In 1849, as the story goes, a young merchant from Boston was caught up in the fervor of the California gold rush. He sold all of his possessions to seek his fortune in the California rivers, which he was told were filled with gold nuggets so big that one could hardly carry them.

Day after endless day, the young man dipped his pan into the river and came up empty. His only reward was a growing pile of rocks. Discouraged and broke, he was ready to quit until one day an old, experienced prospector said to him, “That’s quite a pile of rocks you are getting there, my boy.”

The young man replied, “There’s no gold here. I’m going back home.”

Walking over to the pile of rocks, the old prospector said, “Oh, there is gold all right. You just have to know where to find it.” He picked two rocks up in his hands and crashed them together. One of the rocks split open, revealing several flecks of gold sparkling in the sunlight.

Noticing a bulging leather pouch fastened to the prospector’s waist, the young man said, “I’m looking for nuggets like the ones in your pouch, not just tiny flecks.”

The old prospector extended his pouch toward the young man, who looked inside, expecting to see several large nuggets. He was stunned to see that the pouch was filled with thousands of flecks of gold.

The old prospector said, “Son, it seems to me you are so busy looking for large nuggets that you’re missing filling your pouch with these precious flecks of gold. The patient accumulation of these little flecks has brought me great wealth.”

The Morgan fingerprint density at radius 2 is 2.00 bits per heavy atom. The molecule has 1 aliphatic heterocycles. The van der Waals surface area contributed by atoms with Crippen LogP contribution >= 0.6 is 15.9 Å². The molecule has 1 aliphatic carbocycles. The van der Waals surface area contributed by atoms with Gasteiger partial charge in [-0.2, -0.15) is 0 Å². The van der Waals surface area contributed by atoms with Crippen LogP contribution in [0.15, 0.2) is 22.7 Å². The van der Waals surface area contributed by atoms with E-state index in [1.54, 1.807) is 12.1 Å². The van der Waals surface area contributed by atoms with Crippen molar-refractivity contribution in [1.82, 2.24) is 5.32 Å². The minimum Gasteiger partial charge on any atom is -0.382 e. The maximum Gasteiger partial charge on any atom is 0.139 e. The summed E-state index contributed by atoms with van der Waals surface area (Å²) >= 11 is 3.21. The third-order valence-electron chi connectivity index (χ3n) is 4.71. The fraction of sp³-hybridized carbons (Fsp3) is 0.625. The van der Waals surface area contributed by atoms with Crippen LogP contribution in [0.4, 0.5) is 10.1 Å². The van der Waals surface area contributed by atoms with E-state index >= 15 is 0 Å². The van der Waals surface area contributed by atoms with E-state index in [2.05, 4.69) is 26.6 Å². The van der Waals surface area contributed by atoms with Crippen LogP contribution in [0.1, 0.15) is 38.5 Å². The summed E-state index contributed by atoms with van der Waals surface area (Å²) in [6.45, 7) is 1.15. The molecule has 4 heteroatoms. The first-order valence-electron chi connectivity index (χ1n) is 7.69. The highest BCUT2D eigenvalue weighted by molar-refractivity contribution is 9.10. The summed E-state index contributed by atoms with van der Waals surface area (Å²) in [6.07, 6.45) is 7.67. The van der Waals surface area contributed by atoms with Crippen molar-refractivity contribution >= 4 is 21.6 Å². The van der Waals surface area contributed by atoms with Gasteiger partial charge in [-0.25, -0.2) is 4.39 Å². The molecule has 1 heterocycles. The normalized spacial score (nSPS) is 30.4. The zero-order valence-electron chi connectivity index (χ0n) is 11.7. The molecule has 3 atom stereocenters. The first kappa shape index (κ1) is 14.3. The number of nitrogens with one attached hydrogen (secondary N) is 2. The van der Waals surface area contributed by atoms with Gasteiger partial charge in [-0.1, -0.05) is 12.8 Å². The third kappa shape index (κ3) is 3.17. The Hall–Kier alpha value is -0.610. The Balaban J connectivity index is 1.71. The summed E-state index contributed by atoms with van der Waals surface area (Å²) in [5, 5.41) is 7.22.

Of this story Elder Russell M. Nelson of the Quorum of the Twelve Apostles asked a question and provided teachings worth contemplating:

What are the flecks of gospel gold in the teachings of Jesus Christ whose patient accumulation over the course of our life will reward us with the ultimate treasure-the precious gift of eternal life?

The Savior provided the response when He answered the Pharisee who asked, “Master, what is the great commandment in the law?

“Jesus said unto him, Thou shalt love the Lord thy God with all thy heart, and with all thy soul, and with all thy mind.

This is the first and great commandment.

“And the second is like unto it, Thou shalt love thy neighbor as thyself” (Mathew 22:36-40).

As we seek to love God and Jesus Christ and our neighbor we will find ample opportunity for acts of simple service. It might a kind word to the discouraged. A camping trip with a boy who’s lost his father. Perhaps a regular visit to a rest home. Or, forgiving someone of a mistake made long ago who longs for your friendship.

These frequent expressions of kindness and love will accumulate over time and, like the small flecks of gold to the prospector, will bless with you with a joyful life filled with eternal treasure.

Michael S. Tree, stake president Missoula, Montana Stake Church of Jesus Christ of Latter-day Saints, can be reached at michaelstree@gmail.com.

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